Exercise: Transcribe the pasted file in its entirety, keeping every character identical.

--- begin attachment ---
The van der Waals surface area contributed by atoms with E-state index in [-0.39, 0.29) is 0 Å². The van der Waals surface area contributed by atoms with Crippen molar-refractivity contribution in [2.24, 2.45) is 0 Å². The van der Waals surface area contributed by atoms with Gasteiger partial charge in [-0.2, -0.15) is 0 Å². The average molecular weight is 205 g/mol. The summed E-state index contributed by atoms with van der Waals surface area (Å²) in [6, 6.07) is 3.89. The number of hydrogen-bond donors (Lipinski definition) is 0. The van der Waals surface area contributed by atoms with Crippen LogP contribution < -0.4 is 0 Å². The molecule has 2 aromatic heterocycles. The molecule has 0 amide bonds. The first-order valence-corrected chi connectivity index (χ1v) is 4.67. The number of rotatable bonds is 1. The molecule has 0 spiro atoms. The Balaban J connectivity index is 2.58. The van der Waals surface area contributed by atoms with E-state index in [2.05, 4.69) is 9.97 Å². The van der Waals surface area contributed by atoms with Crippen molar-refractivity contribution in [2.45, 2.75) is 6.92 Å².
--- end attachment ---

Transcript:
The van der Waals surface area contributed by atoms with E-state index in [-0.39, 0.29) is 0 Å². The van der Waals surface area contributed by atoms with Crippen molar-refractivity contribution in [2.24, 2.45) is 0 Å². The van der Waals surface area contributed by atoms with Gasteiger partial charge in [-0.2, -0.15) is 0 Å². The average molecular weight is 205 g/mol. The summed E-state index contributed by atoms with van der Waals surface area (Å²) in [6, 6.07) is 3.89. The number of hydrogen-bond donors (Lipinski definition) is 0. The van der Waals surface area contributed by atoms with Crippen LogP contribution < -0.4 is 0 Å². The molecule has 2 aromatic heterocycles. The molecule has 0 amide bonds. The first-order valence-corrected chi connectivity index (χ1v) is 4.67. The number of rotatable bonds is 1. The molecule has 0 spiro atoms. The Balaban J connectivity index is 2.58. The van der Waals surface area contributed by atoms with E-state index in [2.05, 4.69) is 9.97 Å². The van der Waals surface area contributed by atoms with Crippen molar-refractivity contribution in [2.45, 2.75) is 6.92 Å².